Well, this project will go down as one that really had me thinking things through even more thoroughly than usual. I tend to be very detail oriented and have been told I even pre-worry about things — guess that explains my bald head! In my last post I mentioned how sliding lid boxes generally have the lid groove in the pin board but this one has it located in the tail boards. Figured that one out but today’s wrinkle is having to cut the center out of the bottom board to allow access for the bell mount.
Let’s talk about today’s progress. I’d like to keep working on the project but am forcing myself to let the glue dry the 24 hours the directions call for. You’ll understand my wanting to have the optimum strength as you read through the post. The first step was to cut the groove for the sliding lid. I love using Lee Valley’s Box Slotting Bit to cut the groove for box bottoms and lids, it simplifies the process. It’s a matter of clamping the box together and running the bit on the inside of the box. I generally do it in two passes. Notice all of the markings on the tape to identify the proper sides. I wanted to be certain of the orientation of each of the parts.
The lid will slide in from the top of the box so after cutting the slot, I used the slot location to trim the Walnut piece with a saw. This is followed by carefully planing to the required width without planing on the finger joint. Notice I even wrote “cut off” with a sharpie to keep myself organized.
Now it was time to assemble the box. Generally speaking, liquid hide glue is my glue of choice for dovetails and finger joints. It has a longer open time and does not cause the wood to swell up making assembly difficult. However; this box is going outside so an exterior rated glue is called for. To make the glue easier to work with I heated it to reduce the viscosity just as you do with the liquid hide and it worked! The glue spread on easily and the joint went together without a fight. Look close, see that cut line about 1″ in from each edge on the Walnut piece? That was yet another concern. The piece labeled C-D will be the bottom of the box and the area between those partially cut lines will be removed after everything is assembled. I figured I need the strength of that piece to clamp everything securely so partially cut through to guide a dovetail saw after all is in place.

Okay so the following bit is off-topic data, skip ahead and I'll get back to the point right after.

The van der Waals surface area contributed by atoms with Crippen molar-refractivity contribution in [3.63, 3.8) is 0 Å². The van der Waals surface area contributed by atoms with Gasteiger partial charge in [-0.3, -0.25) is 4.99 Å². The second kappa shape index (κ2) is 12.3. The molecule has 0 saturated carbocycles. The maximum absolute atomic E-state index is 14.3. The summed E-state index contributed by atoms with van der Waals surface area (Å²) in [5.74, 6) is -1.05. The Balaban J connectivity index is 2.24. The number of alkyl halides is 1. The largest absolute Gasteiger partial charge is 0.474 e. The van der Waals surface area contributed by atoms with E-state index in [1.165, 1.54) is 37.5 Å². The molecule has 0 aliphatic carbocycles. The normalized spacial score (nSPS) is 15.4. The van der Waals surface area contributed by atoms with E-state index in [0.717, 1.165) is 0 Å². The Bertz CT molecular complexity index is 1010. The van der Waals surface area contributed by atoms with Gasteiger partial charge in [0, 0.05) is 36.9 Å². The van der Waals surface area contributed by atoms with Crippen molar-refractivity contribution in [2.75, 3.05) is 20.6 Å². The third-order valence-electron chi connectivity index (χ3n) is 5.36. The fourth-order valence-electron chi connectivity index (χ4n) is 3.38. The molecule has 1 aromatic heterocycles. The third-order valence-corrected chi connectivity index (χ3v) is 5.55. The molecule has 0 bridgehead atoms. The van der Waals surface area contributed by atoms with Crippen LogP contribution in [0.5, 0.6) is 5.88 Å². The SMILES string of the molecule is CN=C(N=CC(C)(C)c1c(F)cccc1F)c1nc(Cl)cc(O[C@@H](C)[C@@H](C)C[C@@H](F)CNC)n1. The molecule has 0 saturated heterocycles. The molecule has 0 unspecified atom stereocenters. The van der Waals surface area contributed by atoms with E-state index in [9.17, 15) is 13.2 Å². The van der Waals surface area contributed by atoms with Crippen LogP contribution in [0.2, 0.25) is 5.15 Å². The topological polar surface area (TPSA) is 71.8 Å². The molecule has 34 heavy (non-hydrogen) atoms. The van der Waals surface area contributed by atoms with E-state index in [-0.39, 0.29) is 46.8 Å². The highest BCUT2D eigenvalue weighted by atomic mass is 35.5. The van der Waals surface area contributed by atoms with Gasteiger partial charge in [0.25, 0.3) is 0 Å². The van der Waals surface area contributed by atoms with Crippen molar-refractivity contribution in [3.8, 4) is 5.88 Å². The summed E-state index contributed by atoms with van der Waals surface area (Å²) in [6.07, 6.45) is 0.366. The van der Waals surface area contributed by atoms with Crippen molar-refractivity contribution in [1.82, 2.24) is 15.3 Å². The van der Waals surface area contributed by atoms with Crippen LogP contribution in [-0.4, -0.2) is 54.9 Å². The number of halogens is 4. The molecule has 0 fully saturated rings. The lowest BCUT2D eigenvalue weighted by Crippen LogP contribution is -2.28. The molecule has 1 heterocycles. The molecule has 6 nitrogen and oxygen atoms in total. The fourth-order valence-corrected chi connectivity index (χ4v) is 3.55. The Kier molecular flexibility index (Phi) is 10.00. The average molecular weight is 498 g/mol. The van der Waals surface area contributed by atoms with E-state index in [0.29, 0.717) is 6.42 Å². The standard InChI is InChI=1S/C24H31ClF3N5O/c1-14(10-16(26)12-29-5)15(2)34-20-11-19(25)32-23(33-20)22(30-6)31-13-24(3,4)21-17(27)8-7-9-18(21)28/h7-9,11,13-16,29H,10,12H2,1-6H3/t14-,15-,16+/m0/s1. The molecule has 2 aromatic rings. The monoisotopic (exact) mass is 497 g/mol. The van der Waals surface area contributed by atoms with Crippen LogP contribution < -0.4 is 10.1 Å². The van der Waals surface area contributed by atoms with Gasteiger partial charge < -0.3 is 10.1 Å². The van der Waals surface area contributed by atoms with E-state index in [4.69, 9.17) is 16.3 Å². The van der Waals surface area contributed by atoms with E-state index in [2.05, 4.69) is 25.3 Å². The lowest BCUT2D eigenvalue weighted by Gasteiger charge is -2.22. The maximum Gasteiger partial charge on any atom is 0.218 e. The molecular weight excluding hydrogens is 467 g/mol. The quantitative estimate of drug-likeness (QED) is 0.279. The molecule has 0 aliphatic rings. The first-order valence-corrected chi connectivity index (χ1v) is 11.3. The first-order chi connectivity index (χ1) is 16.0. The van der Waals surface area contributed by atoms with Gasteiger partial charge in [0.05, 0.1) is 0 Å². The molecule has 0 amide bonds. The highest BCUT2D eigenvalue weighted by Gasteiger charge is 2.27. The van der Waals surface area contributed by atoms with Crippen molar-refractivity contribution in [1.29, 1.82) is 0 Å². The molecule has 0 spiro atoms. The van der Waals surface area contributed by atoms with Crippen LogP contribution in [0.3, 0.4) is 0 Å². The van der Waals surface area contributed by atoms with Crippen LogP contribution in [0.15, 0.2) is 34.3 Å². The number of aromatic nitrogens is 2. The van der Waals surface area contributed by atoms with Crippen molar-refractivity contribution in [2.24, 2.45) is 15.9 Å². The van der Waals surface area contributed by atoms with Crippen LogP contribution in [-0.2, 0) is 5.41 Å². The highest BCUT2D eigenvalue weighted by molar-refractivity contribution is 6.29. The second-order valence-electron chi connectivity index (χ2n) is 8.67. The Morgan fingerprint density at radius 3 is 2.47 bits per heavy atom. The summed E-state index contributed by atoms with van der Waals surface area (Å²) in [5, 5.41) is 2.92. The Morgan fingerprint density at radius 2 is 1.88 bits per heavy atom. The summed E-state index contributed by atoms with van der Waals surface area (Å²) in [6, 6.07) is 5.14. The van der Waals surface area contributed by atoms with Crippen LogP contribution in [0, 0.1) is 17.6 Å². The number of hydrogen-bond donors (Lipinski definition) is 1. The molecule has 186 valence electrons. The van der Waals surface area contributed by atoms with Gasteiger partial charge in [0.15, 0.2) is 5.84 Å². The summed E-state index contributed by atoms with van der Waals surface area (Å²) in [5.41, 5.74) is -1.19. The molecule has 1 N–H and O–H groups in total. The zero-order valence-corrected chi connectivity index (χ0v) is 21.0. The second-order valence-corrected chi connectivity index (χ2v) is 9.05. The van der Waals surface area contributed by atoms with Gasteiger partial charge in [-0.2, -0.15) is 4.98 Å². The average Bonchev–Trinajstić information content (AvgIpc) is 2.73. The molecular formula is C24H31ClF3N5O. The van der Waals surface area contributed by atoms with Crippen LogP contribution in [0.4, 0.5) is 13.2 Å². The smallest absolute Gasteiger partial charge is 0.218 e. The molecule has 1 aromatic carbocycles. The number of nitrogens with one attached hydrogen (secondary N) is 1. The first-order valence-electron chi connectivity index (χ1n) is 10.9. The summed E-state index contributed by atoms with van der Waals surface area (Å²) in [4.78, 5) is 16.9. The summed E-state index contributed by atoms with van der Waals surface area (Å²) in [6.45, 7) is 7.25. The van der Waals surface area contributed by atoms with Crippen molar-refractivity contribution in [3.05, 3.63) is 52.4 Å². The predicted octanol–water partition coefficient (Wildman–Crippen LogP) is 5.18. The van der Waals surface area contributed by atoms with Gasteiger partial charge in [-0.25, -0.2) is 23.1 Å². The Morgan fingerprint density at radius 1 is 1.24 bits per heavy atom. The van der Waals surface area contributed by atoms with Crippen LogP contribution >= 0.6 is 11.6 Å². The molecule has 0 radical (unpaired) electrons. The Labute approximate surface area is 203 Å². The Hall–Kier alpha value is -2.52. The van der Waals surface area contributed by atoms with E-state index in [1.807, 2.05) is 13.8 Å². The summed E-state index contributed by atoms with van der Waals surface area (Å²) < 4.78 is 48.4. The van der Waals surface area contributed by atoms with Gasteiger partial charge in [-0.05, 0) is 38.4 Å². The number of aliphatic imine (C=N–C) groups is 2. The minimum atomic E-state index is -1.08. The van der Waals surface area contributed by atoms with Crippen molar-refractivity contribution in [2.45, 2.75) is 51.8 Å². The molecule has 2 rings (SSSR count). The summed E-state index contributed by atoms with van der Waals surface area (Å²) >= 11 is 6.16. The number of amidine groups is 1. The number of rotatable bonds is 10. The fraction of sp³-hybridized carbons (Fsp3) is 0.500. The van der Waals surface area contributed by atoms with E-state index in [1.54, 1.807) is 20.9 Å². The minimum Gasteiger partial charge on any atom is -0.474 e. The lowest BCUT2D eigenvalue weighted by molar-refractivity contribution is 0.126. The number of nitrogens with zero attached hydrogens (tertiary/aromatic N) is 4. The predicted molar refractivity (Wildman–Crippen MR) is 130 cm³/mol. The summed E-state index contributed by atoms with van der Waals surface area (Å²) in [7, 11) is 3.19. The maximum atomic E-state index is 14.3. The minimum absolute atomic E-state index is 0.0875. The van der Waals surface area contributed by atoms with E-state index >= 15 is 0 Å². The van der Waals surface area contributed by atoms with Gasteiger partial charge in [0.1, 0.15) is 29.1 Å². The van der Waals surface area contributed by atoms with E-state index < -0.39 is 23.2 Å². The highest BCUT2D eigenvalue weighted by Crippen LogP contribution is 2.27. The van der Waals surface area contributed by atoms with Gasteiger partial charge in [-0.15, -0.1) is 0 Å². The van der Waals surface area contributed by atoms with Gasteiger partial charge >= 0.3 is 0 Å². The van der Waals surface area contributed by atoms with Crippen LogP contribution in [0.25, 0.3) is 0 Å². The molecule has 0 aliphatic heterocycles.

I’ll need to fine tune the slot and the lid but I was able to cut the lid to rough size. As much as I’d like to do that today it’s wiser to wait for the glue to cure completely. The sliding lid will have a half circle with a radius of 2 1/8″ cut from the bottom of it to show off the beautiful casting of the bell. It’s placed on the piece of Walnut that will be the mounting board.
I’ve been thinking about the best way to mount the box to the board. As you can see, there is very little area at the bottom after the center is cut out. The dovetails are tight so I’m thinking it’ll be safest to not put any screws into the short piece of Walnut that will remain. Another consideration is wood movement, not a problem here in the desert with single digit humidity but this is going to Oregon which is known for its rainfall. I’ve decided to go with stainless steel, sheet metal screws in oversized holes. Why sheet metal rather than brass wood screws? There’s no taper with them so I’ll eliminate the possible risk of the 1/2″ thick side splitting as the screw is turned in. I’ve had that happen even when using a tapered drill bit. The oversized hole will allow for some wood movement and with a sparse amount of glue should eliminate the possibility of the mounting board splitting. Of course, it is wood and will have a mind of its own but hopefully this design will give my client years of enjoyment.